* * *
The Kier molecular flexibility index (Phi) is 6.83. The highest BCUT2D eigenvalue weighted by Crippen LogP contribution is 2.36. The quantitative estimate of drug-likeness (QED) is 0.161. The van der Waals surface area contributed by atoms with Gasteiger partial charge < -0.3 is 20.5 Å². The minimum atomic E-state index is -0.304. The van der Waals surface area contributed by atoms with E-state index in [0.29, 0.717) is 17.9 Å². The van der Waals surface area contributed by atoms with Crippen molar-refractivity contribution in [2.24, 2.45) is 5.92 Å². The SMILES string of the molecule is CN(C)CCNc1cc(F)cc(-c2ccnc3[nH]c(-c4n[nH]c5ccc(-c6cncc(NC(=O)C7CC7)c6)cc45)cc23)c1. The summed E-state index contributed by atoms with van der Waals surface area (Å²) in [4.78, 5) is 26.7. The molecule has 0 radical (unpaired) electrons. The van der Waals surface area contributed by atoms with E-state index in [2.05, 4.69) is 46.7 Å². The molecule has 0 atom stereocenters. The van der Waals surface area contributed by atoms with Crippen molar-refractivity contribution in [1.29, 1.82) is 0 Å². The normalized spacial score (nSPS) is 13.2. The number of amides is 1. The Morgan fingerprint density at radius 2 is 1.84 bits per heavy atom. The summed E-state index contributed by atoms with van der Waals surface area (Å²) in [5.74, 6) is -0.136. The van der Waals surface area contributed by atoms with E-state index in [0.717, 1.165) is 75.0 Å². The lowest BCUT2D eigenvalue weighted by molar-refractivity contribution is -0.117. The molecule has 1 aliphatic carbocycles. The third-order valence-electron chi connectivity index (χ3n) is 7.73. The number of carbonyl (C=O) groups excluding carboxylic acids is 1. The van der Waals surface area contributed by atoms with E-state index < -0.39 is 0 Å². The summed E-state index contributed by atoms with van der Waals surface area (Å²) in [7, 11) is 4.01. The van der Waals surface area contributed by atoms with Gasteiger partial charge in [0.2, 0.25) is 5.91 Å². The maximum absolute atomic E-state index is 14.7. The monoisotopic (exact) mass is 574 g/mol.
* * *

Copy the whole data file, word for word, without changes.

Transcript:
The Kier molecular flexibility index (Phi) is 6.83. The highest BCUT2D eigenvalue weighted by Crippen LogP contribution is 2.36. The quantitative estimate of drug-likeness (QED) is 0.161. The van der Waals surface area contributed by atoms with Gasteiger partial charge < -0.3 is 20.5 Å². The minimum atomic E-state index is -0.304. The van der Waals surface area contributed by atoms with E-state index in [0.29, 0.717) is 17.9 Å². The van der Waals surface area contributed by atoms with Crippen molar-refractivity contribution in [2.24, 2.45) is 5.92 Å². The SMILES string of the molecule is CN(C)CCNc1cc(F)cc(-c2ccnc3[nH]c(-c4n[nH]c5ccc(-c6cncc(NC(=O)C7CC7)c6)cc45)cc23)c1. The summed E-state index contributed by atoms with van der Waals surface area (Å²) in [4.78, 5) is 26.7. The molecule has 0 radical (unpaired) electrons. The van der Waals surface area contributed by atoms with E-state index in [2.05, 4.69) is 46.7 Å². The molecule has 0 atom stereocenters. The van der Waals surface area contributed by atoms with Crippen molar-refractivity contribution in [1.29, 1.82) is 0 Å². The normalized spacial score (nSPS) is 13.2. The number of amides is 1. The Morgan fingerprint density at radius 2 is 1.84 bits per heavy atom. The summed E-state index contributed by atoms with van der Waals surface area (Å²) in [5.74, 6) is -0.136. The van der Waals surface area contributed by atoms with E-state index in [0.717, 1.165) is 75.0 Å². The lowest BCUT2D eigenvalue weighted by molar-refractivity contribution is -0.117. The molecule has 1 aliphatic carbocycles. The third-order valence-electron chi connectivity index (χ3n) is 7.73. The number of carbonyl (C=O) groups excluding carboxylic acids is 1. The van der Waals surface area contributed by atoms with E-state index < -0.39 is 0 Å². The summed E-state index contributed by atoms with van der Waals surface area (Å²) in [7, 11) is 4.01. The van der Waals surface area contributed by atoms with Gasteiger partial charge in [0.2, 0.25) is 5.91 Å². The maximum absolute atomic E-state index is 14.7. The monoisotopic (exact) mass is 574 g/mol.